An article about Compass agents who used a new off-market service called Aalto to sell a special house. Ethics and fiduciary duties are getting shrugged off, and instead the off-market sale has become the sexy option.
Hat tip to recently-married Susie for sending this in – congratulations to you and Mr. Right!
Because of the length of the renovation and the fact that there’s nothing else like it in their Sleepy Hollow neighborhood, Hansmeyer and her husband were loathe to put the home on the Multiple Listing Service (MLS). People were already fascinated with the property and she didn’t want a bunch of neighbors nosing around her home.
“We wanted the right people to know about it but we didn’t even want our neighbors to know it was for sale,” she said. “We didn’t want to be ‘those people’ that everyone was talking about, especially because it was going to be at a price point that hadn’t really been seen in that area before.”
At first, her realtors Laura Reinertsen and Kristin Sennett took the home on as a traditional “pocket” listing, talking to other agents in her network to see if they might have a buyer for the turnkey property.
“Every fixture and finish was custom made to her specifications and she is very particular about lines and design,” Reinertsen recalled. “Light fixtures lined up exactly with the line between the refrigerator and freezer. And everything was like that. It was perfection and we had to find somebody who would pay for perfection in an area where people wouldn’t ordinarily pay for that.”
The typical home in the neighborhood sells for about $700 a square foot. Hansmeyer was looking for more than double that amount. So her agents suggested Aalto, a new “private listing” service just for Marin County (it recently expanded to San Francisco as well) that splits the difference between the privacy of a traditional pocket listing and the mass exposure of the MLS.
It immediately made sense to Hansmeyer and her husband. “We both come from a retail background and understand the way people buy,” she said. “We felt like the ability to visit a website just made sense to us. It’ll get in front of the right people.”
Only buyers working with an agent can see the homes on Aalto, and even then the exact locations are cloaked so that only qualified, interested parties can tour the home. Sellers can only use Aalto if they have signed a listing agreement with an agent, and they must agree to sell if a buyer is willing to meet their requested price.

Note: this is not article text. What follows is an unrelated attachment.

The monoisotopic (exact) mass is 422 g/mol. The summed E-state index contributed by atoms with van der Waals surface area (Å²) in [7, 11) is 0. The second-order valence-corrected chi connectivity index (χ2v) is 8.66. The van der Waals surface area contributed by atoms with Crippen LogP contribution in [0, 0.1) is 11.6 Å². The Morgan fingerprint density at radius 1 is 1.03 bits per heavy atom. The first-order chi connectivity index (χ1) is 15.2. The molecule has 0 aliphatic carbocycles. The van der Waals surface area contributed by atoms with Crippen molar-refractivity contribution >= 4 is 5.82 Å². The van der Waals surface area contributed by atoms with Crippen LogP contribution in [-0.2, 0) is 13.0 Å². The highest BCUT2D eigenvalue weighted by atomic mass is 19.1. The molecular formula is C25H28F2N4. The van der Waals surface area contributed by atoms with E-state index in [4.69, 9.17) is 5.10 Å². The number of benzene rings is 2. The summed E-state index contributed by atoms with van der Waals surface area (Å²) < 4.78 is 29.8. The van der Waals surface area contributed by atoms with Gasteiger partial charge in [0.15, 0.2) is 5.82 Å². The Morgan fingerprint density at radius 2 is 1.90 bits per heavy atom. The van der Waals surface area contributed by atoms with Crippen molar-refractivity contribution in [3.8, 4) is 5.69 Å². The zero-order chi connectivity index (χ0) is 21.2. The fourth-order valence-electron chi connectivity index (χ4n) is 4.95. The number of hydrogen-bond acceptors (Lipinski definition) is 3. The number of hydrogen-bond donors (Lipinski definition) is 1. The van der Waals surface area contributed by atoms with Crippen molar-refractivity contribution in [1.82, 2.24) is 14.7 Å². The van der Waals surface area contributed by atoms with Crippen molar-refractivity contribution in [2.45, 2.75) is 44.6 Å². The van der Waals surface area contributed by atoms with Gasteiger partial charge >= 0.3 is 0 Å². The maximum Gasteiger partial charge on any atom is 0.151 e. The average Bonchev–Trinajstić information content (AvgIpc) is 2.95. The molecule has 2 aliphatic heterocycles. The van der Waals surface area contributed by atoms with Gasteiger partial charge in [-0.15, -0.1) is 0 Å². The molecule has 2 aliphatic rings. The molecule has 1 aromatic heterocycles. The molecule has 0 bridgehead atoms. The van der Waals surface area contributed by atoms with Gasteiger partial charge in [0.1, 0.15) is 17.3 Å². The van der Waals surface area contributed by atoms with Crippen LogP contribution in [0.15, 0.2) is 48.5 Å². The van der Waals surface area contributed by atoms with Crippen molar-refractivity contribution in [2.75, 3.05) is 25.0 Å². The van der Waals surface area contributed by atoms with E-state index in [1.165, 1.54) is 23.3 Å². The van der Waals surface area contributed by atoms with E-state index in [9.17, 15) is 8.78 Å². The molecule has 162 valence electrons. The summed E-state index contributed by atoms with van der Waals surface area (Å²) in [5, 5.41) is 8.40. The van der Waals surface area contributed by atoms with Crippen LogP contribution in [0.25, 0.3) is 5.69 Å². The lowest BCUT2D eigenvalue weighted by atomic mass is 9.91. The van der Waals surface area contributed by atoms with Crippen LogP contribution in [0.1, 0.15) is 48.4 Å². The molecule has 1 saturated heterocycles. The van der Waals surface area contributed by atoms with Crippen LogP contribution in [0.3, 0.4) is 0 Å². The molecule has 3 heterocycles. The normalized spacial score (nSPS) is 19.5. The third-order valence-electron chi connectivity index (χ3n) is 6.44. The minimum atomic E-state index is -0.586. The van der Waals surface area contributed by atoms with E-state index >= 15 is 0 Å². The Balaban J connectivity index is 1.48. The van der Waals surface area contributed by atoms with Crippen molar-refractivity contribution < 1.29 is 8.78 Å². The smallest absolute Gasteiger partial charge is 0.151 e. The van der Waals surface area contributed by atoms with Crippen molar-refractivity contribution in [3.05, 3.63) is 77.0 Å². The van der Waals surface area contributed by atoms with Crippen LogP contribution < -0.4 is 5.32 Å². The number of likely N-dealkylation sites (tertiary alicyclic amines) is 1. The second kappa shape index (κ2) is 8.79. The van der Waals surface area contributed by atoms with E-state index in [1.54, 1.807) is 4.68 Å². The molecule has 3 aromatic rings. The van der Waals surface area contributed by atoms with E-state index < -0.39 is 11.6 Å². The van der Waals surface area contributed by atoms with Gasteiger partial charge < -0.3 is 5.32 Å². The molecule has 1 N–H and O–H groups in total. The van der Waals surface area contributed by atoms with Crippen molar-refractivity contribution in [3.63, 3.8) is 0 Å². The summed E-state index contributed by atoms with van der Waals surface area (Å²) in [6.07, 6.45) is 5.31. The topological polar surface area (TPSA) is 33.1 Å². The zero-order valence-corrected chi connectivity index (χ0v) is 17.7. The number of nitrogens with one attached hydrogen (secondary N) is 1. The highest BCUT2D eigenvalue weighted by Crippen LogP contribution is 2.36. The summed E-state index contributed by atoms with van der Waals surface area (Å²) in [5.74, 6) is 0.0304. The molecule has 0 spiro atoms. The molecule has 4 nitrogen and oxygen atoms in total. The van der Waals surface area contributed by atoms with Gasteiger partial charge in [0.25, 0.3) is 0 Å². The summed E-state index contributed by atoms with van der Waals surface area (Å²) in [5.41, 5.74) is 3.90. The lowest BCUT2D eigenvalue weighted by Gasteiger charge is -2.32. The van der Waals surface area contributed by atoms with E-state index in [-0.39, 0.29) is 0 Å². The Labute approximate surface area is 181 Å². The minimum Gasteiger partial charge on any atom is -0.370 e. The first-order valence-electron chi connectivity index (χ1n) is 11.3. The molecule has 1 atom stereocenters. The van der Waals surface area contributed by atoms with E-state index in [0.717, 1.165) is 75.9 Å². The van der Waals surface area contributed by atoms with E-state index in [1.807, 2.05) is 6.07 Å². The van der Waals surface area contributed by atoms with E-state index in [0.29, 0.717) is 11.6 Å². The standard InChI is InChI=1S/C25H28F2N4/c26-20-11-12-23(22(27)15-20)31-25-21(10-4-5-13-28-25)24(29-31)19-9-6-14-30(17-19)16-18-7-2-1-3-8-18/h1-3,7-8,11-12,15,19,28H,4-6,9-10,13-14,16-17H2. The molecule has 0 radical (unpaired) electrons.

These prices may be higher, but because multiple offers are much less common on Aalto, buyers have the certainty of knowing that the listing price is the real price. There’s no need to play the underpricing to get multiple offers game because the whole point of Aalto is that you only need one buyer. Owners who wouldn’t even have listed their homes otherwise use Aalto “just want to see if that buyer is out there that might be willing to pay a price that other people can’t understand,” Reinertsen said.
The service went live in early 2019 and was quickly adopted by top-tier agents. Reinertsen and her team sold over $30 million in homes on Aalto so far this year, more than half their overall total. She believes the move has happened quickly because the market was hungry for just this kind of middle ground. “Before that people would ask, ‘What do you have off market?’ But there really wasn’t a vehicle to sustain that marketplace. We could say, ‘We have this in our pocket.’ But there wasn’t the exposure to keep it top of mind,” she said. “Aalto just keeps the information out there and circulating.”
And that’s important when homeowners are asking for prices even higher than their already expensive counterparts. These homes often take longer to sell and their owners tend to value getting their price and maintaining their privacy over a quick sale, Reinertsen explained. “Our clients are private people and I think a lot of them have been through the MLS system before. They know if they go that route every single neighbor is going to come through that home. Every single friend of the neighbor is going to come through that home. And that makes people uncomfortable,” she said. “And I think that they also believe, because our market is so hot, that if their home doesn’t sell on the MLS after 10 days on the market, they’re not going to get their number.”
The number Hansmeyer had in mind was $6.5 million. She and her realtor knew it was worth it, and they were willing to wait. “She was confident in her craftsmanship and we were confident in her ability so we knew the buyer would appear,” Reinertsen said. “It just needed to be out there.”
After several months, a buyer who Reinertsen called “perfectly matched” for the property appeared. It sold for $6,262,000 in April. Had the home been in Ross or Kentfield, she said, it could have sold for over $10 million.